In wartime: Asterisks and “figs in the pocket”
Alexandra Berlina on asterisks, figs in the pocket and other forms of protest, as well as the difficult question of how to translate signals and anti-war symbolism.
Like most of my colleagues, I wrote the piece I originally intended to contribute to the translation special before the start of the war. Then came February 24, and such amusements suddenly seemed unforgivably frivolous. It is rare for a human brain to be able to maintain a state of shock for months at a time, though. Mine at least – after those first weeks of “How can this be true”, “Why is Putin still alive?”, “How can this be true?”, “What can I do?” and especially “How can this be true?” – soon went back to producing questions that had to do with translation.
When talking to German friends about the attitudes of the people I know in Russia, for instance, I nearly always found myself wondering how best to translate the expression figa v karmane, literally “fig in the trouser pocket”. The figa (fig sign) is made by tucking the thumb between the index and middle fingers; many who make it are unaware of any reference to the vulva. In the Russian-speaking world, the gesture is considered less objectionable than the middle finger. Thus “the bird in the trouser pocket” comes closer to the expression’s actual meaning – but even that does not capture all that the term conveys. “Clenching your fist in your pocket” might seem like a good option at first, but that doesn’t quite fit either. A fig in the pocket is not about an acute impulse of impotent rage, it is more of a basic attitude. Say you despise the regime, for example, but do not want to risk life and liberty – or, in “vegetarian” years, your career. You can still send a signal to “your” people and yourself that clearly states: you do not agree.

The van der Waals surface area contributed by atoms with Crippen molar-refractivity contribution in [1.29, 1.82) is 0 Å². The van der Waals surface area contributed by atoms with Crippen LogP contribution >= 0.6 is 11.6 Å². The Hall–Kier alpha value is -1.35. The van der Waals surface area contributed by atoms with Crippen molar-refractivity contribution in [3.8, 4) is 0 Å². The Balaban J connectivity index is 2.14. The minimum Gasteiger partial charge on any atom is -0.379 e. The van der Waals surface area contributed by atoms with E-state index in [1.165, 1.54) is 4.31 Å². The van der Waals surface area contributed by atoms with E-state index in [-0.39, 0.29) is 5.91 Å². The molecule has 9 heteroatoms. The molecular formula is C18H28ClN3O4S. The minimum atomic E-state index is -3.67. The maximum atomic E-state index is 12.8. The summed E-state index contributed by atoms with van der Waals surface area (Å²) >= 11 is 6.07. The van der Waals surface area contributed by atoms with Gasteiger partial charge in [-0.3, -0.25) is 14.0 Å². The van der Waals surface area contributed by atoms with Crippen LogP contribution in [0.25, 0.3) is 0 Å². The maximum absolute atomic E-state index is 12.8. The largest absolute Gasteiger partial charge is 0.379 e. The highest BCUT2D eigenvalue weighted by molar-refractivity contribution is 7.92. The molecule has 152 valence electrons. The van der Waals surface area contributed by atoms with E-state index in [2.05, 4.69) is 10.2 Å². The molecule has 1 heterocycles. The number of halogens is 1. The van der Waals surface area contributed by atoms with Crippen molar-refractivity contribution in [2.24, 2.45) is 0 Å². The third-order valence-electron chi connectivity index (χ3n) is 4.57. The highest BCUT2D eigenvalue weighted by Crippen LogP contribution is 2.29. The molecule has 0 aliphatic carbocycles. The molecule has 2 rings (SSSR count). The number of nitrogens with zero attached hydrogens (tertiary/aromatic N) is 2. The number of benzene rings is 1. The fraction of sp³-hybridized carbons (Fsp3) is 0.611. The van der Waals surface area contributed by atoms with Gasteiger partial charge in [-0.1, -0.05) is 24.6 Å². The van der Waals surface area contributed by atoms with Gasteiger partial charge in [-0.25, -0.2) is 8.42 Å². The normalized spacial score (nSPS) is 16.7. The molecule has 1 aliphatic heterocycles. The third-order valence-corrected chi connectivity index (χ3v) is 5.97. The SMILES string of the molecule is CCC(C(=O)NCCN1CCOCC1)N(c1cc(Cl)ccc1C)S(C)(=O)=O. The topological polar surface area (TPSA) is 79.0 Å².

In Russia, you have to be very brave indeed to engage in open protest against the war. People have been arrested just for wearing a yellow t-shirt with a pair of jeans or posting a dove sticker on their Facebook profile. But there are little gestures – figs in the pocket – that one can normally get away with. For instance, when a book like All Quiet on the Western Front just happens to feature prominently on a publishing house’s website during the first weeks of the war. The state is usually not interested in that kind of thing, but it tells like-minded individuals that the people at the publishing house are not pro-Putin. But is this really an expression of protest or solidarity, or merely a form of self-deception? As the rapper Oxxxymiron put it in one of his tracks, figa v karmane uzhe stala sushenym inzhirom : The fig in the pocket has already become dried fruit .
Political memes used to be another kind of fig in the pocket for many people in Russia –
but the process of authoritarian consolidation (Gleichschaltung) is now far enough advanced that you could easily land in jail for posting a war-related meme. Even one made up only of asterisks.
The wonderful thing about memes, of course, is the way they concentrate and disseminate meanings. Thus the meme slogan khui voine/хуй войне (literally “dick to (the) war”, so “fuck war” or “fuck the war”) became so well known that people recognise it even when they see only “*** *****”. So too does the prosecutor’s office.
On 12 March 2022, an activist from Ivanova was arrested for carrying such a sign.
(For those who dislike mat, the slogan can also be read as net voine , “No to war”.)
So, does the interpretation of eight asterisks constitute a translation from Russian?